At a time of rising protectionism, Asia is still actively promoting globalization, and China is poised to play a more important role in high-value supply chains after shifting labor-intensive industries.
Frederic Neumann, Chief Asia Economist, Co-head Global Research Asia, MD at HSBC, said most Asian economies have maintained respectable growth rates despite soaring living and operating costs that have weighed on growth, while China is becoming a higher-value parts supply center.
However, analysts also warn that Asia’s position as the „world’s factory“ will be significantly tested as the new pandemic ends and the risks to global trade become greater.
The number of global trade restrictions has been on the rise for the past decade but has surged again in the past few years. Even as new trade liberalization agreements come into effect, the proliferation of new global trade barriers remains a pressing issue.
Supply chain restructuring, not evacuating
Global trade had already begun to decline before the COVID-19 epidemic, but exports of Asian goods still hit a record high in 2021.
Asia’s overall trade continues to expand rapidly, reaching record levels as a share of global GDP in 2022. U.S. tariffs have triggered a rotation in trade relations – with the U.S. sourcing more goods from other producing countries and the EU and other importers turning more to China.
From this perspective, the U.S. tariffs on imports from China are driving more of a shift to other Asian suppliers rather than to the United States. HSBC believes that the reasons for this may include the depth and scale of existing manufacturing operations in Asia, as well as the region’s continued cost competitiveness and network externalities, which now account for more than 46% of global manufacturing value added.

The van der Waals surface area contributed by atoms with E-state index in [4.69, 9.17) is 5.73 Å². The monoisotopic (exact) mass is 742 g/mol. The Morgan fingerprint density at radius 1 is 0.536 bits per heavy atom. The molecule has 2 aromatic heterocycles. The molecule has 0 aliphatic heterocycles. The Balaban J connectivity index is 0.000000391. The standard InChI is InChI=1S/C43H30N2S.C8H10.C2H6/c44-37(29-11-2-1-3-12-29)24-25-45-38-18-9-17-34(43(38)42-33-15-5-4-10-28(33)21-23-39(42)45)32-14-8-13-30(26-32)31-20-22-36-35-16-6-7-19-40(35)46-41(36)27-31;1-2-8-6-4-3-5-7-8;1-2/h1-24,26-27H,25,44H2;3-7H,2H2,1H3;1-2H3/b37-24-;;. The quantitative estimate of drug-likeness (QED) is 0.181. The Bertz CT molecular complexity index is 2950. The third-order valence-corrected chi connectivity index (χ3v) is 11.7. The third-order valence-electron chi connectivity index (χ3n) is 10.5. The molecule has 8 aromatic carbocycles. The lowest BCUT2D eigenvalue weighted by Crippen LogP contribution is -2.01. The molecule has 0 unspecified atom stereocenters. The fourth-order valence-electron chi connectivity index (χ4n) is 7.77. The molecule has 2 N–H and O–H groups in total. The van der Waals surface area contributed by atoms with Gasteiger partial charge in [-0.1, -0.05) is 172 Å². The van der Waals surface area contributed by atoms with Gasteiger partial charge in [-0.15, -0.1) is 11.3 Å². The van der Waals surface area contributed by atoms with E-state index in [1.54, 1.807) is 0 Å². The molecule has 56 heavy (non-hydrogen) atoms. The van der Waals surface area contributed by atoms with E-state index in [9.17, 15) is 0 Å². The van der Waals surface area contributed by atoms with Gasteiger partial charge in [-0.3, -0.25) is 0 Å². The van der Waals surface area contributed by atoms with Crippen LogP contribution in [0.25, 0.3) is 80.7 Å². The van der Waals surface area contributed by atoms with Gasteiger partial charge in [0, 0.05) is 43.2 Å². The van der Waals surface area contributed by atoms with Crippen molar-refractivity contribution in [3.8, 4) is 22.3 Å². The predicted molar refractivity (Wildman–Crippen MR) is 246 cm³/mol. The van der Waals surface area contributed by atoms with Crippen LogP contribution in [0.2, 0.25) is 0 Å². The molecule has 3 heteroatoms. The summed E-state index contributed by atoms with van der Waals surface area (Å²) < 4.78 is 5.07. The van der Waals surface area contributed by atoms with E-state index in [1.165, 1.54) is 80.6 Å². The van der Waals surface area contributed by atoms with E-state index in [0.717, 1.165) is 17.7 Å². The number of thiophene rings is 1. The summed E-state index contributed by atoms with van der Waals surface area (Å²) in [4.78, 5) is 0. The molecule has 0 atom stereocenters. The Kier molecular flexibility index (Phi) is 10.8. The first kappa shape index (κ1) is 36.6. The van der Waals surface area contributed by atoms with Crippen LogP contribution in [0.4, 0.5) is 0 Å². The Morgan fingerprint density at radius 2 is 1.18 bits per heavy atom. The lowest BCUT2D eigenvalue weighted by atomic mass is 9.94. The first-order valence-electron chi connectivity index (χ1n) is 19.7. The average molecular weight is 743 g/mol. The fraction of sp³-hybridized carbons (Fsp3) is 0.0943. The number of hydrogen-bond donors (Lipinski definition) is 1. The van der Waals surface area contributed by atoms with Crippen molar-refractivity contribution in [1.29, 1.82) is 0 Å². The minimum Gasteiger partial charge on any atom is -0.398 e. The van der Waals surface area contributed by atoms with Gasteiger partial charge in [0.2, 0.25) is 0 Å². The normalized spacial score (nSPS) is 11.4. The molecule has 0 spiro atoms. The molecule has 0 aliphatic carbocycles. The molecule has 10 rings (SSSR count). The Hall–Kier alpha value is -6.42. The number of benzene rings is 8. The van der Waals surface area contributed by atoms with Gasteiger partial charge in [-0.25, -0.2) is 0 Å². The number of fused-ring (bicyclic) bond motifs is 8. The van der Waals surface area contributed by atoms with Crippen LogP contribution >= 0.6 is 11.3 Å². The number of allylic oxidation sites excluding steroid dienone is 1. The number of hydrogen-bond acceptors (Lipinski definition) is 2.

In addition, global FDI inflows peaked in 2015, but inflows to Asia continue to climb and have reached a new high in 2022, with China still in the top spot. Notably, the source of these FDIs is also changing: a shift from Europe and the US to predominantly intra-Asian, which also suggests that supply chains are being restructured and reorganized to strengthen, rather than weaken regional production networks. FDI from Northeast Asia, predominantly China, now accounts for nearly 30% of global FDI outflows and now exceeds that of the United States.
Chinese overseas investment is not only concentrated in natural resources or infrastructure projects, but inflows into ASEAN manufacturing are also growing particularly rapidly, underscoring the growing supply chain connectivity between China and Southeast Asian economies. At the same time, two-way trade between China and ASEAN now exceeds bilateral trade between China and the United States or the European Union.
HSBC notes that one reason for the significant growth in FDI from ASEAN and India in recent years is the growing competitiveness of these two countries in terms of labor costs – both attracting Chinese companies and redirecting FDI that would have previously flooded China.
In 2009, manufacturing wages in these economies were either higher than in China or insufficient to offset productivity differentials. However, rising labor costs in China have changed the competitive environment, and South and Southeast Asian markets can now compete with China in labor-intensive industries.
Of course, wage differentials are not the only driver of competitiveness and investment flows. Logistics and infrastructure capabilities, for example, are important for companies seeking manufacturing advantages. From this perspective, China remains hugely competitive in its income bracket, which has helped it gain market share in certain types of goods commensurate with its underlying productivity.